A recent article over on Supply & Demand Chain Executive noted that Procurement is Changing for the Better, but if you look at the 5 most strategic objectives from the recent APQC survey they referenced, two of the five focus on costs — specifically, #2 on reducing procurement costs and #5 on maintaining of improving margin. Just like the recent Ivalua/Procurement Leaders survey, cost is the focus, and all the real value they could be delivering is being ignored — and the doctor would argue that while Procurement may have been changing for the better before the pandemic, the supply disruptions and successive inflation that resulted since has not only stalled that progress but reverted Procurement back to its early days.
The reason, as indicated in an article over on CIPS, which also references the Ivalua/Procurement Leaders survey, is inflation. Rapid inflation, which has not only wiped out prior savings for many organizations but resulted in the Procurement department blowning past budgets, has resulted in the C-Suite ordering Procurement to contain costs through any means necessary, and, as the CIPS article has noted, this has resulted in the ESG agenda, along with other agendas, being pushed to the sidelines, if not thrown out entirely.
This is very sad. Not only because ESG initiatives are critical, but because the other three priorities from the AQPC survey are also more critical:
- avoiding supply disruption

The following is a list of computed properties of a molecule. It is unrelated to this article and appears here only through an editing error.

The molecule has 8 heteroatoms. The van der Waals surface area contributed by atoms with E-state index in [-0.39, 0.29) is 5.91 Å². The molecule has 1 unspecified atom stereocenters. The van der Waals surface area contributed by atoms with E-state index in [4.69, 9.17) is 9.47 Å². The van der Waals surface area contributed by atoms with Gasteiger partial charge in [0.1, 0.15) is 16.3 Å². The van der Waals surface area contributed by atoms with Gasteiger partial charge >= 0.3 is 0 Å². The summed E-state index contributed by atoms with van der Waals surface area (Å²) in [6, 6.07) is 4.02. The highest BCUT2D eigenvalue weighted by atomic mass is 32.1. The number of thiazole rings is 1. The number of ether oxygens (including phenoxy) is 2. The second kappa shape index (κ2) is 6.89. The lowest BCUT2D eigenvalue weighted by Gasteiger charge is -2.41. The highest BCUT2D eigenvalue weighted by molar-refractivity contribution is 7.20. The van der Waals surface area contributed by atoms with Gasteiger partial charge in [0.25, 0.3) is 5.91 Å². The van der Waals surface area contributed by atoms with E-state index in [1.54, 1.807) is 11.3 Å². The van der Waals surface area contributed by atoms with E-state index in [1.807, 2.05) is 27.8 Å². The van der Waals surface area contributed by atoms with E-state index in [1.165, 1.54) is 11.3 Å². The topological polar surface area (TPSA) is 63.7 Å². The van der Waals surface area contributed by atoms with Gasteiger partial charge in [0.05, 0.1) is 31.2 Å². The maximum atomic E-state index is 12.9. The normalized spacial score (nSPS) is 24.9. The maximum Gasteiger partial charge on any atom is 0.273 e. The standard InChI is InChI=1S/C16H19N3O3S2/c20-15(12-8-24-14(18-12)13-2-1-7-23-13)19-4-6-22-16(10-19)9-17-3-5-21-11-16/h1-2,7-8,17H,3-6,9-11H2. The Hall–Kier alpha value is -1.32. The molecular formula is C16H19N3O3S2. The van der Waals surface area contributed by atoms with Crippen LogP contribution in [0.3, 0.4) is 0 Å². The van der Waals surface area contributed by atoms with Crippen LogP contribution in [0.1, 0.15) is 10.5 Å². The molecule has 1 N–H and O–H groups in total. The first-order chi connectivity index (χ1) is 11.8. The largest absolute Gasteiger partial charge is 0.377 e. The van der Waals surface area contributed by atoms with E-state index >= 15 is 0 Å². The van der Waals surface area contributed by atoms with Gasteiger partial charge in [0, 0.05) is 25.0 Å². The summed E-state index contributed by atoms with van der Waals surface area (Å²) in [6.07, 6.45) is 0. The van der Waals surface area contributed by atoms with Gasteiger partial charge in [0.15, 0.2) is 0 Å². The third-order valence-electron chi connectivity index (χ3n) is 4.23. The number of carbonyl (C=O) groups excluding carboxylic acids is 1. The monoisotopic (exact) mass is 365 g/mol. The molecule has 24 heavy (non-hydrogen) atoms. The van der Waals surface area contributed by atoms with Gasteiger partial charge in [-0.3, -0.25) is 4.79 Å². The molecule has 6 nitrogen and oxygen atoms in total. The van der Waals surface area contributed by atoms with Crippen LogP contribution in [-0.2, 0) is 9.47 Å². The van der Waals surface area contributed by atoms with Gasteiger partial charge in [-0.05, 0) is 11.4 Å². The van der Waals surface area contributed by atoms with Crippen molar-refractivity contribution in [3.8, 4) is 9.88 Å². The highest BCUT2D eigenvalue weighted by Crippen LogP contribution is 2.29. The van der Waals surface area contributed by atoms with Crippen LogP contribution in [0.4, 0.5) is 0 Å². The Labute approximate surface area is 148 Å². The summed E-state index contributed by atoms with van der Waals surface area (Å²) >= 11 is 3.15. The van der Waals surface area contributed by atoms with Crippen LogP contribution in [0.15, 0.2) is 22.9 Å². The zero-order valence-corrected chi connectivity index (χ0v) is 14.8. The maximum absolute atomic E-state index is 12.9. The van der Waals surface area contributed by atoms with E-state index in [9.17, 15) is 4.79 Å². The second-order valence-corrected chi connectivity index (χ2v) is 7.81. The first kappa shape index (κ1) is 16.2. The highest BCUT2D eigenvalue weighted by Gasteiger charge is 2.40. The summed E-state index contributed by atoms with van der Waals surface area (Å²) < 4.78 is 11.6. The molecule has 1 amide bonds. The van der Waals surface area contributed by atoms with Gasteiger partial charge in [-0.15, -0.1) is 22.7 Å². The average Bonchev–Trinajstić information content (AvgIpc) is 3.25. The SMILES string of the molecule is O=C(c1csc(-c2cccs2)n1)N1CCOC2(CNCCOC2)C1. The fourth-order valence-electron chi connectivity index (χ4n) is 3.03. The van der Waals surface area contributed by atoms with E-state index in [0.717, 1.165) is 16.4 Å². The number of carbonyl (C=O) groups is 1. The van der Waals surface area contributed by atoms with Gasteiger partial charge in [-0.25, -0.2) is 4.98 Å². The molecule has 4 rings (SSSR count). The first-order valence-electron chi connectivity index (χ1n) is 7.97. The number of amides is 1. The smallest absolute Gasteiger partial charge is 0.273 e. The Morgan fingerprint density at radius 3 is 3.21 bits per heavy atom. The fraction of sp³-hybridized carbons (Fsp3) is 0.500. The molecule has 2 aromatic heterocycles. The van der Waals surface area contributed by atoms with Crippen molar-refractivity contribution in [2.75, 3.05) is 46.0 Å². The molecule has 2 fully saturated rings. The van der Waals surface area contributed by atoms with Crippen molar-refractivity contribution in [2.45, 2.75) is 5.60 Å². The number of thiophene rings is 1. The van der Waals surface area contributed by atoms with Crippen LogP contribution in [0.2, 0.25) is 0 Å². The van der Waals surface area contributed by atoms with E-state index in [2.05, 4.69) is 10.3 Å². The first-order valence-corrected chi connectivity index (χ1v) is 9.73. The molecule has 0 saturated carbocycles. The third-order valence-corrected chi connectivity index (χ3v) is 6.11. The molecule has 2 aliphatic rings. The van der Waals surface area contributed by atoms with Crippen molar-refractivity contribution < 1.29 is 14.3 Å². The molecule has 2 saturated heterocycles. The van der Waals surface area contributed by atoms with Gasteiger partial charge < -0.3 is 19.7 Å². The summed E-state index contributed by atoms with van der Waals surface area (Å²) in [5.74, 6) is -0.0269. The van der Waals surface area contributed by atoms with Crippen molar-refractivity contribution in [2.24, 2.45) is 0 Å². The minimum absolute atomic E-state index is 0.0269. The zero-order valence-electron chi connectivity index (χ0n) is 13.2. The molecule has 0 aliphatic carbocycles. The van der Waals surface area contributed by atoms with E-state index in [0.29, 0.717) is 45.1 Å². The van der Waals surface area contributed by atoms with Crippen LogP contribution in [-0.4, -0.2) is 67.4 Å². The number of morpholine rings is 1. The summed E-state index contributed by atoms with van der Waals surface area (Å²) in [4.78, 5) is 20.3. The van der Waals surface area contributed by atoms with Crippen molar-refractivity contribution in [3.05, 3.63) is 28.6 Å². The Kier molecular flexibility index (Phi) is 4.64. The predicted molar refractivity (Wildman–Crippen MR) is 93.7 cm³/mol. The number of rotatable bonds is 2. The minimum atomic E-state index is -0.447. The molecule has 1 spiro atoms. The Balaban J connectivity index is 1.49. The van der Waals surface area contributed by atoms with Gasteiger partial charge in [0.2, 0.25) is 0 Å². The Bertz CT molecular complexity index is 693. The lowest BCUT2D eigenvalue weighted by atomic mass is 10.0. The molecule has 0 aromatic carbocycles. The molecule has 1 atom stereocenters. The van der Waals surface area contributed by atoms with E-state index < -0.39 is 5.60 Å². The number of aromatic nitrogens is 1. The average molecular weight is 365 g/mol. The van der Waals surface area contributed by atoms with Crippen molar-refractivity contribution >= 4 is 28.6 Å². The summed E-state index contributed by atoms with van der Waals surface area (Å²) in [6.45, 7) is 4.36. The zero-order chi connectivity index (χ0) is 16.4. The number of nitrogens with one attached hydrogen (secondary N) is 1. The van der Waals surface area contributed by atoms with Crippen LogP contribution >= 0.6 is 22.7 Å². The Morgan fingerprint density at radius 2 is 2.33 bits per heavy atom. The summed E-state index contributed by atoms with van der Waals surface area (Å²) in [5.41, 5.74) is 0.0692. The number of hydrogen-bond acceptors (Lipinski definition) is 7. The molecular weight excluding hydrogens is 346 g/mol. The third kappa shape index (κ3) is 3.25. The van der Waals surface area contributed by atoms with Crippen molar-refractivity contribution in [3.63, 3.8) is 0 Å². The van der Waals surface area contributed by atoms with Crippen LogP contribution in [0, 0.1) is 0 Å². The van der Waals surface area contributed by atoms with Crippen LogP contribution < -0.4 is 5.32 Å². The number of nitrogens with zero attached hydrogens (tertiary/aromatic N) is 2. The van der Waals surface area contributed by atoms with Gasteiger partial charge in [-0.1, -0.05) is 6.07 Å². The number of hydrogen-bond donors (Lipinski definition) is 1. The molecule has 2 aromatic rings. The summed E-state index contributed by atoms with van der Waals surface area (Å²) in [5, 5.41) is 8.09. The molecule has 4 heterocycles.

- improving social responsibility in supply chain
- improving supplier relationships
First of all, the number one focus of procurement should always be supply, not spend. Doesn’t matter how great the negotiated savings are, if you don’t get the goods, you don’t get the savings and, more importantly, if that was product to sell, you don’t get the revenue. No cash-inflow, no business. (Or, as we say up North, No Sale, No Store.)
Secondly, with carbon emission limits and carbon taxes coming in globally, ESG needs to be a top priority, especially in jurisdictions where you are responsible for all of the carbon in your supply chain.
Thirdly, your quality and capability is limited to that of your suppliers, so you want to improve your suppliers, and that requires good relationships. Furthermore, suppliers can be a source of innovation and creativity, but you won’t get access to any of it without good relationships.
So how do we get Procurement over the hump and back to strategy and not cost reduction regardless of the true price that is paid? It’s a good question, especially when the focus is always short term and not long term. Long term, innovation, responsibility, quality, and sustainability will result in the best value for money, but this never happens in the short term. So, focus on long term sustainability, get back to value, and show the organization what Procurement can really do.